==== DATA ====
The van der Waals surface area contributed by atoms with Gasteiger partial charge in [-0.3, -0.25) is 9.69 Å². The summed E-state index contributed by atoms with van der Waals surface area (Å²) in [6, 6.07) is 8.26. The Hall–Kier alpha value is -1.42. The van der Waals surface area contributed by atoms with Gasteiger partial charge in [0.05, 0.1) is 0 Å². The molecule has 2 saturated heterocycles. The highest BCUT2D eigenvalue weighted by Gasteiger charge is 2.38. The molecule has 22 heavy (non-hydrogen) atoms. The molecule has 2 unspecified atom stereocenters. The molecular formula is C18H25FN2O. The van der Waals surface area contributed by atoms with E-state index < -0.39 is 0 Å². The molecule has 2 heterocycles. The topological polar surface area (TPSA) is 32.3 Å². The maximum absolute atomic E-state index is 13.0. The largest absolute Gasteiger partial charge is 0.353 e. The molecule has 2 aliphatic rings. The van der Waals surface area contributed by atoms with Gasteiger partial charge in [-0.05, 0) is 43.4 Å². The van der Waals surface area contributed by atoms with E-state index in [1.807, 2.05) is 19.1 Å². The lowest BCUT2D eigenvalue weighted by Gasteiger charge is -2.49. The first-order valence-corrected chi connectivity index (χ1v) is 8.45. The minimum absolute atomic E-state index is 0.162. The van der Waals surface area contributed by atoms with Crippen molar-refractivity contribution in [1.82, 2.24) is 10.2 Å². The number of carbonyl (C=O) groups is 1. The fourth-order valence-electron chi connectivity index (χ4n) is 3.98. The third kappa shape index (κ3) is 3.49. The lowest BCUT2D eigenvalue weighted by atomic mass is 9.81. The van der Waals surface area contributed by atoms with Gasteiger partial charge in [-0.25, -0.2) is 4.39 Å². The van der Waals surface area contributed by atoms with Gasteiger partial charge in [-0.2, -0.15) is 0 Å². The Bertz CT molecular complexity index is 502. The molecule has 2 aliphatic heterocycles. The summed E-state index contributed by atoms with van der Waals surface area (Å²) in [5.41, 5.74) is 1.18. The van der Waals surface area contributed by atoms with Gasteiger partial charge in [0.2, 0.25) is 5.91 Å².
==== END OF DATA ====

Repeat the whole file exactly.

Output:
The van der Waals surface area contributed by atoms with Gasteiger partial charge in [-0.3, -0.25) is 9.69 Å². The summed E-state index contributed by atoms with van der Waals surface area (Å²) in [6, 6.07) is 8.26. The Hall–Kier alpha value is -1.42. The van der Waals surface area contributed by atoms with Gasteiger partial charge in [0.05, 0.1) is 0 Å². The molecule has 2 saturated heterocycles. The highest BCUT2D eigenvalue weighted by Gasteiger charge is 2.38. The molecule has 22 heavy (non-hydrogen) atoms. The molecule has 2 unspecified atom stereocenters. The molecular formula is C18H25FN2O. The van der Waals surface area contributed by atoms with E-state index < -0.39 is 0 Å². The molecule has 2 heterocycles. The topological polar surface area (TPSA) is 32.3 Å². The maximum absolute atomic E-state index is 13.0. The largest absolute Gasteiger partial charge is 0.353 e. The molecule has 2 aliphatic rings. The van der Waals surface area contributed by atoms with Gasteiger partial charge in [-0.05, 0) is 43.4 Å². The van der Waals surface area contributed by atoms with E-state index in [1.807, 2.05) is 19.1 Å². The lowest BCUT2D eigenvalue weighted by Gasteiger charge is -2.49. The first-order valence-corrected chi connectivity index (χ1v) is 8.45. The minimum absolute atomic E-state index is 0.162. The van der Waals surface area contributed by atoms with Crippen molar-refractivity contribution in [1.82, 2.24) is 10.2 Å². The number of carbonyl (C=O) groups is 1. The fourth-order valence-electron chi connectivity index (χ4n) is 3.98. The third kappa shape index (κ3) is 3.49. The lowest BCUT2D eigenvalue weighted by atomic mass is 9.81. The van der Waals surface area contributed by atoms with Gasteiger partial charge in [-0.25, -0.2) is 4.39 Å². The van der Waals surface area contributed by atoms with Gasteiger partial charge in [-0.2, -0.15) is 0 Å². The Bertz CT molecular complexity index is 502. The molecule has 2 aliphatic heterocycles. The summed E-state index contributed by atoms with van der Waals surface area (Å²) in [5.41, 5.74) is 1.18. The van der Waals surface area contributed by atoms with Gasteiger partial charge in [0.2, 0.25) is 5.91 Å².